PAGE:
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Maxim Vengerov

by Heather Leviston

Red and white streamers were thrown, masses of red and white balloons descended from the ceiling and the crowd was on its collective feet cheering, clapping and whistling. No, it was not a victory bash for the Swans football team; it was something rather different, but no less exciting.

In a strange coincidence of duplicated initials, Musica Viva’s 70th anniversary celebrations culminated in a Gala Recital Tour by megastar violinist Maxim Vengerov. Organisation and artist also share a stellar reputation for musical excellence and a passionate advocacy for music education that goes beyond the concert hall.

Among a host of initiatives designed to nurture classical music in Australia, Musica Viva has promoted music education in schools, where valuable programs have been run over many years. In 1997, Vengerov became the first classical musician to be appointed an International Goodwill Ambassador by UNICEF. It is a role he embraces. “Education is everything… children are our future”, Vengerov told an enraptured audience towards the end of an evening’s breathtaking display of virtuosity.

The first half of the program consisted of traditional fare: J S Bach’s Chaconne from his Violin Partita No 2 and Beethoven’s Violin Sonata No 7. As possibly ‘the’ supreme vehicle for testing the musical and technical strengths of a violinist, it was an audacious starting point, but possibly a predictable one. This masterpiece of Baroque genius, noted for taxing the stamina of any violinist, might have served as a warm-up for what followed as Vengerov piled one virtuoso piece on another. With generous tone and considered intention of phrasing, he appeared to negotiate the plethora of technical difficulties of the Chaconne as if they were nonexistent.

Fellow Russian, Roustem Saitkoulov, looking decidedly poetic in his black velvet jacket and large white bow tie, joined Vengerov for the Beethoven Sonata. With the lid at half stick the piano sounded a little muted at times, but once again formidable technique was at the service of expressive musicality. The emotional trajectory of the piece was nuanced and meaningful. A central motif of the program was also established in the second movement, Adagio cantabile – “Slow and songful” (as the program translation so aptly put it). The piano rippled away underneath a singing violin line of nostalgia and longing. A steady scherzo saw a lighter mood and the work ended on a fiery note.

Ravel’s Violin Sonata No. 2 opened the second half of the program. As the most substantial work after interval, it provided ample opportunity for Vengerov to display his mastery of a different style. The opening Allegretto was charged with fantasy, with refined threads of silvery sound and shivering diminuendo. A long final bow stroke gave way to the pizzicato, swooning slides and rougher attack of a very convincing Blues movement. The final Perpetuum mobile was an exciting build up of unbridled intensity.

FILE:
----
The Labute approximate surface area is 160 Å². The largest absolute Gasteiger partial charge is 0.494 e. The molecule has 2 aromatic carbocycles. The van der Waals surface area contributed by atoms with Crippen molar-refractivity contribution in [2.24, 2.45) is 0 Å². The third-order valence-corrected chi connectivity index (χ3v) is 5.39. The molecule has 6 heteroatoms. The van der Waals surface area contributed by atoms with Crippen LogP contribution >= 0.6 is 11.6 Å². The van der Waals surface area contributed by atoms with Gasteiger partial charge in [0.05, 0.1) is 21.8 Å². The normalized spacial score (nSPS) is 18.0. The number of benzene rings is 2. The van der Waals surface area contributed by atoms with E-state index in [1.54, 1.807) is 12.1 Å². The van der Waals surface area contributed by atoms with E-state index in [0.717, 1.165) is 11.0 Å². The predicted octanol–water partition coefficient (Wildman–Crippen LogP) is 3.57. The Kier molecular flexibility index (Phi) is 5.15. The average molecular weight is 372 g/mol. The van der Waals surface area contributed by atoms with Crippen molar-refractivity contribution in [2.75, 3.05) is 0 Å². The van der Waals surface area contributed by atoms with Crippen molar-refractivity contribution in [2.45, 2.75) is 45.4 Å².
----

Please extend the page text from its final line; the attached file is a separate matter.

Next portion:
Eugène Ysaÿe dedicated his Violin Sonata No. 6 to violinist Manuel Quiroga. The “sweet, clean tone and faultless technique” that had so impressed Ysaÿe could also be heard in Vengerov’s playing. It is a transfixing piece full of the most wonderful fantasy, in which the considerable technical demands never detract from the delights of Ysaÿe’s musical imagination, especially when played by a true virtuoso.

A further link to song came with Heinrich Ernst’s Etude No. 6 (The Last Rose of Summer) for solo violin. It comprises Introduction followed by Theme and Variations, with the variations leaving no technical stone unturned. As one seeming impossibility followed another, the audience was left to wonder whether there was anything Vengerov could not do. It was not just a case of one virtuosic element after another but several occurring simultaneously. Tumultuous applause followed this digital acrobatic feat.

For a work by a player/composer renowned for his virtuosity, Paganini’s Cantabile, opus 17 for violin and piano came as an unexpected relief with its broad, singing melody. Although some spectacular ornamentation was woven in, the work’s lyrical character prevailed. Kreisler’s arrangement of Paganini’s I Palpiti, which in turn is a set of variations on an aria by Rossini, continued the connection to song as well as affording exceptional virtuosic firepower.

Several popular encores culminated in a Hungarian dance, which would have had us all dancing in the aisles if they hadn’t been full of balloons and streamers. This was a birthday party to remember.

Heather Leviston reviewed this concert at Hamer Hall on December 8.

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